Full TGIF Record # 285155
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Web URL(s):http://archive.lib.msu.edu/tic/ressum/2016/227.pdf
    Last checked: 06/02/2017
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Publication Type:
i
Report
Author(s):Richmond, Douglas S.; Ginzel, Matthew D.; Duffy, Alexandra G.
Author Affiliation:Department of Entomology, Purdue University
Title:Understanding billbug chemical communication to improve management
Section:Integrated turfgrass management: Entomology
Other records with the "Integrated turfgrass management: Entomology" Section
Source:Turfgrass and Environmental Research Program: 2016 Research Summaries. 2016, p. 227-232.
# of Pages:6
Publishing Information:[New York, New York]: The United States Golf Association Green Section
Keywords:TIC Keywords: Aggressiveness; Hydrocarbons; Insect behavior; Insect control; Pheromones; Sphenophorus parvulus
Language:English
References:5
See Also:Other Reports from this USGA research project: 2015-10-525
Note:Pictures, color
Tables
Graphs
USGA Summary Points:Although neither hunting billbug nor bluegrass billbug adults were attracted to the putative aggregation pheromone (S)-2-methyl-4-octanol under field conditions, Y-tube olfactometry assays revealed that hunting billbug males are attracted to grass host volatiles while females responded to volatiles from male billbugs. Findings suggests that female billbugs may be responding to a male-produced volatile sex pheromone, the structure of which has not yet been determined. The cuticles of hunting and bluegrass billbug are coated with a series of aliphatic hydrocarbons that differ both between species and between sexes of a given species. Differences in cuticular hydrocarbon profiles could provide the basis for mate recognition between billbug species. Once the absolute configuration of both volatile and tactile chemical cues has been clarified, it may be possible to incorporate this knowledge into monitoring and management programs designed to manipulate the host- and mate-finding behavior of billbugs associated with turfgrass.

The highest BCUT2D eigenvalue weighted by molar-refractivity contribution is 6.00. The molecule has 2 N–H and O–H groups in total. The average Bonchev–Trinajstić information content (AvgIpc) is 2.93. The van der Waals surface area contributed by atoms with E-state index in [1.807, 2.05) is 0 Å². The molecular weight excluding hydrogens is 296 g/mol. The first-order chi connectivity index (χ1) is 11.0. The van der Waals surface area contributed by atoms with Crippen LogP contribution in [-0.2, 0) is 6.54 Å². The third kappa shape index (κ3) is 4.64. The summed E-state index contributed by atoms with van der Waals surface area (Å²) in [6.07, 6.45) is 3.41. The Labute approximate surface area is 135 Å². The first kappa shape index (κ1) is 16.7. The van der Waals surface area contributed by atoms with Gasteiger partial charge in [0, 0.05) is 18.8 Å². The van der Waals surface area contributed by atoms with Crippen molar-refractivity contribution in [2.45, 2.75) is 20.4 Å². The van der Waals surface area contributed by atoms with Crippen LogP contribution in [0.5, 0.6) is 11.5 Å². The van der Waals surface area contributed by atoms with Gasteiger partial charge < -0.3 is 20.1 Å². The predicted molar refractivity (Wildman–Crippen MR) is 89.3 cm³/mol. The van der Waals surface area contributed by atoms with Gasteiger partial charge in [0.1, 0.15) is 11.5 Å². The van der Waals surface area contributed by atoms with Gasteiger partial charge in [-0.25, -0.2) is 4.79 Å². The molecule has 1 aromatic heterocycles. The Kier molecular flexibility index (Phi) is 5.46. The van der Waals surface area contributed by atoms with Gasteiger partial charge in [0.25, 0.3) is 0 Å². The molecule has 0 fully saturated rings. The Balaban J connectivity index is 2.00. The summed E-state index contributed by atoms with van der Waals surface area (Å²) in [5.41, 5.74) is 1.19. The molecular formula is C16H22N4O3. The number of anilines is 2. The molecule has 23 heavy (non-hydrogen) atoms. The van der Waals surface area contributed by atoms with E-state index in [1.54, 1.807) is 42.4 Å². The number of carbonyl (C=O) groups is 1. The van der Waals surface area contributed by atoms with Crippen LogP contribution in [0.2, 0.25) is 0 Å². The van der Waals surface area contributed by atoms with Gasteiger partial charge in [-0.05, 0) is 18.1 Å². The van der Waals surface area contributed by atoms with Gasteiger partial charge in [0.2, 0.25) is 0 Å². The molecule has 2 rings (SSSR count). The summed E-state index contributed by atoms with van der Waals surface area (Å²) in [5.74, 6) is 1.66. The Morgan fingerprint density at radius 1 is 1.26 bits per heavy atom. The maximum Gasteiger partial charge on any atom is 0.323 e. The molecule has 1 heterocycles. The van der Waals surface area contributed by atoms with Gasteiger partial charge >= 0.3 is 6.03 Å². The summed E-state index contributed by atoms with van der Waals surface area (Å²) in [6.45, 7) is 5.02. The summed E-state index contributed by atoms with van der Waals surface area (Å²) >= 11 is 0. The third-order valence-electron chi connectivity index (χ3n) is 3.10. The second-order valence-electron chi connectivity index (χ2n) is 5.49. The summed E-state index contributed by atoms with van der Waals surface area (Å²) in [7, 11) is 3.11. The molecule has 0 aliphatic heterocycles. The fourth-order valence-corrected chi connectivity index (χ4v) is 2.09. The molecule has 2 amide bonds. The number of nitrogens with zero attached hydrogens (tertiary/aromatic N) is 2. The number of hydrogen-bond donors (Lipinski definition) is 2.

ASA/CSSA/SSSA Citation (Crop Science-Like - may be incomplete):
Richmond, D. S., M. D. Ginzel, and A. G. Duffy. 2016. Understanding billbug chemical communication to improve management. USGA Turfgrass Environ. Res. Summ. p. 227-232.
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http://archive.lib.msu.edu/tic/ressum/2016/227.pdf
    Last checked: 06/02/2017
    Requires: PDF Reader
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